This guide comprises a taxonomic key to the most commonly used medicinal plants in Samoa,followed by an account of each of the species. The featured species, which are the same plantsincluded in
Samoan Herbal Medicine
(Whistler 1996), are arranged in alphabetical order by their Samoan name. The accounts include the scientific same of the plant, the family to which it belongs, its English name (if any), followed by a botanical description. Following thedescription are notes on the species’ status (native or introduced), range, habitat, and any other names they are known by in Samoa. Following the taxonomic key are a glossary of the botanicalterms used in the key, and an index to the Samoan names, including the less commonly usedones, which may be of some help in locating plants when the less common names are used.The Samoan plant names are written phonetically in this guide, although this is a not common practice in written communication between Samoans and in newspapers. In spoken Samoan,most letters are pronounced as they are in English, with the exception of the vowels (a is pronounced AH, e is pronounced as the a in “day,” i pronounced EEE as the two e’s in “bee,”and u is pronounced OOOH--rhyming with moo) and the letter g, which is pronounced as an“NG.” All Samoan words end in a vowel, consonants are never found next to each other, and allvowels are pronounced, even where several occur in a row. The pronunciation stress in Samoanwords is almost always on the penultimate (next-to-the-last) syllable. A macron over another vowel (written as a line drawn over it) means that it is stressed instead of the expected one. Anapostrophe represents a glottal stop, which is a break in a word. Thus the word
(banana) is pronounced FAH-EEE rather than FEYE (
, to make).To identify an unknown medicinal plant, the taxonomic key is used first. If the plant keys outto a Samoan name, the description of the plant in the species accounts’ section can then beconsulted to see if the plant fits the botanical description. Also included in the S.A.R.E. projectthat produced this guide are laminated herbarium specimens, upon which are mounted color photographs, and these specimens can be compared to the unknown plant to assist inidentification. Not all medicinal plants are included in this guide, only the most common ones,so the unknown medicinal plant may still elude identification.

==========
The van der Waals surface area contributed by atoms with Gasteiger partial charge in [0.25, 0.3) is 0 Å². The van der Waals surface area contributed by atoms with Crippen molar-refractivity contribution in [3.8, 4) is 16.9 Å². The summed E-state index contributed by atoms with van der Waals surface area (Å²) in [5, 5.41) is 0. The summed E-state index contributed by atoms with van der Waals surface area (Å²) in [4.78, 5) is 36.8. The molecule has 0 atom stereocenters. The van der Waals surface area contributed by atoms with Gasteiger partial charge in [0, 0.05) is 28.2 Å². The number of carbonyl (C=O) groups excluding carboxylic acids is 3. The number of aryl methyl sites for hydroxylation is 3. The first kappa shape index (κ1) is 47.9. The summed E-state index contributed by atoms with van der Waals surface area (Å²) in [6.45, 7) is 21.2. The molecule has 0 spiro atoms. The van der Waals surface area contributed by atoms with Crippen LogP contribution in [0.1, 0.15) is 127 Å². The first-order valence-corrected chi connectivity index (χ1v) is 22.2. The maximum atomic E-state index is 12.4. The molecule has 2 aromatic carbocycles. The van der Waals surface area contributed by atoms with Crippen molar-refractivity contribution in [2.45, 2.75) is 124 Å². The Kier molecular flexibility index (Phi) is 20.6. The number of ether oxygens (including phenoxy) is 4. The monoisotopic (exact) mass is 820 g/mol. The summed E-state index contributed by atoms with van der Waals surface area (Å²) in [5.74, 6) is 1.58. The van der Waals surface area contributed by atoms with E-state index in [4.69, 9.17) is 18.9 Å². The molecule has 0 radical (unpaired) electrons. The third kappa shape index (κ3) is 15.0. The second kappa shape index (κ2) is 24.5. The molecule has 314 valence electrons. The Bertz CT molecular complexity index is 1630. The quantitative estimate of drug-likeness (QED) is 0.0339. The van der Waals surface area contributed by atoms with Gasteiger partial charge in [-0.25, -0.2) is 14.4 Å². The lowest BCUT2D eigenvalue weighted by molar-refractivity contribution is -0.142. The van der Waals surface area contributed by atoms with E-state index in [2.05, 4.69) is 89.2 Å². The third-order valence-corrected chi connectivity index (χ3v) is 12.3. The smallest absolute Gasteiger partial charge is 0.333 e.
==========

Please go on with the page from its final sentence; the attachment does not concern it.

A taxonomic key is a written device used by taxonomists (scientists who study classification)in order to help in the identification of plants. A brief description on how they are used is given below. A key is basically composed of a number of sequential pairs (often called “couplets”) of opposing descriptive statements given to the reader, who then selects the one that best fits the plant (or animal) he or she is trying to identify. For example, the opposing choices of the coupletof a typical key may read1. Leaves oppositely arranged1. Leaves alternately arrangedMany of the choices in the key, i. e., the two parts to the couplet, are not next to each other, sinceother couplets may directly follow the chosen part of the couplet, so the reader may have tosearch the text to find the other similarly numbered part. The choice that best fits the plant is